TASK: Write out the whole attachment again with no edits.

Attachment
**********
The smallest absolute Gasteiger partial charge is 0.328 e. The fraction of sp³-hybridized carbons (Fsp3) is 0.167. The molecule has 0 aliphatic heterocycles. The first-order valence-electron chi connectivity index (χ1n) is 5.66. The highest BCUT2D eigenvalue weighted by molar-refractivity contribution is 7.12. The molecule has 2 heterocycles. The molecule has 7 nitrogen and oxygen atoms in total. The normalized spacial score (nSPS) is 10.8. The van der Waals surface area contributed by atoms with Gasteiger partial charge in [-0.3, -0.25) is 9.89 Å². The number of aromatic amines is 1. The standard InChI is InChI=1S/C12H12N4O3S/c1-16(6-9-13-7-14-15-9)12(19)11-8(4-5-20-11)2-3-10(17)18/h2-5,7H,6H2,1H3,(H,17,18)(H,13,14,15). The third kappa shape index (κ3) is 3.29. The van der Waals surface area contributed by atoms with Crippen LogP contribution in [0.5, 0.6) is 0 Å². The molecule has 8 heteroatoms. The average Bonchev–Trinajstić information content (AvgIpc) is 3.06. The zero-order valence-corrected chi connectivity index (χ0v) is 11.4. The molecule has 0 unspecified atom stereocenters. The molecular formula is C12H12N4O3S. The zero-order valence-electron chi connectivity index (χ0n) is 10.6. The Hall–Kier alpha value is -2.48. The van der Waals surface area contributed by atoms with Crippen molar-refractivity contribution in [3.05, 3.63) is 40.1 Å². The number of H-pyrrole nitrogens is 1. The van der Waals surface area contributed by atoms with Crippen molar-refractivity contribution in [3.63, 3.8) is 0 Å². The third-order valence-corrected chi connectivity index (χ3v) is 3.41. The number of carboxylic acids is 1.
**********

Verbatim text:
The smallest absolute Gasteiger partial charge is 0.328 e. The fraction of sp³-hybridized carbons (Fsp3) is 0.167. The molecule has 0 aliphatic heterocycles. The first-order valence-electron chi connectivity index (χ1n) is 5.66. The highest BCUT2D eigenvalue weighted by molar-refractivity contribution is 7.12. The molecule has 2 heterocycles. The molecule has 7 nitrogen and oxygen atoms in total. The normalized spacial score (nSPS) is 10.8. The van der Waals surface area contributed by atoms with Gasteiger partial charge in [-0.3, -0.25) is 9.89 Å². The number of aromatic amines is 1. The standard InChI is InChI=1S/C12H12N4O3S/c1-16(6-9-13-7-14-15-9)12(19)11-8(4-5-20-11)2-3-10(17)18/h2-5,7H,6H2,1H3,(H,17,18)(H,13,14,15). The third kappa shape index (κ3) is 3.29. The van der Waals surface area contributed by atoms with Crippen LogP contribution in [0.5, 0.6) is 0 Å². The molecule has 8 heteroatoms. The average Bonchev–Trinajstić information content (AvgIpc) is 3.06. The zero-order valence-corrected chi connectivity index (χ0v) is 11.4. The molecule has 0 unspecified atom stereocenters. The molecular formula is C12H12N4O3S. The zero-order valence-electron chi connectivity index (χ0n) is 10.6. The Hall–Kier alpha value is -2.48. The van der Waals surface area contributed by atoms with Crippen molar-refractivity contribution in [3.05, 3.63) is 40.1 Å². The number of H-pyrrole nitrogens is 1. The van der Waals surface area contributed by atoms with Crippen molar-refractivity contribution in [3.63, 3.8) is 0 Å². The third-order valence-corrected chi connectivity index (χ3v) is 3.41. The number of carboxylic acids is 1.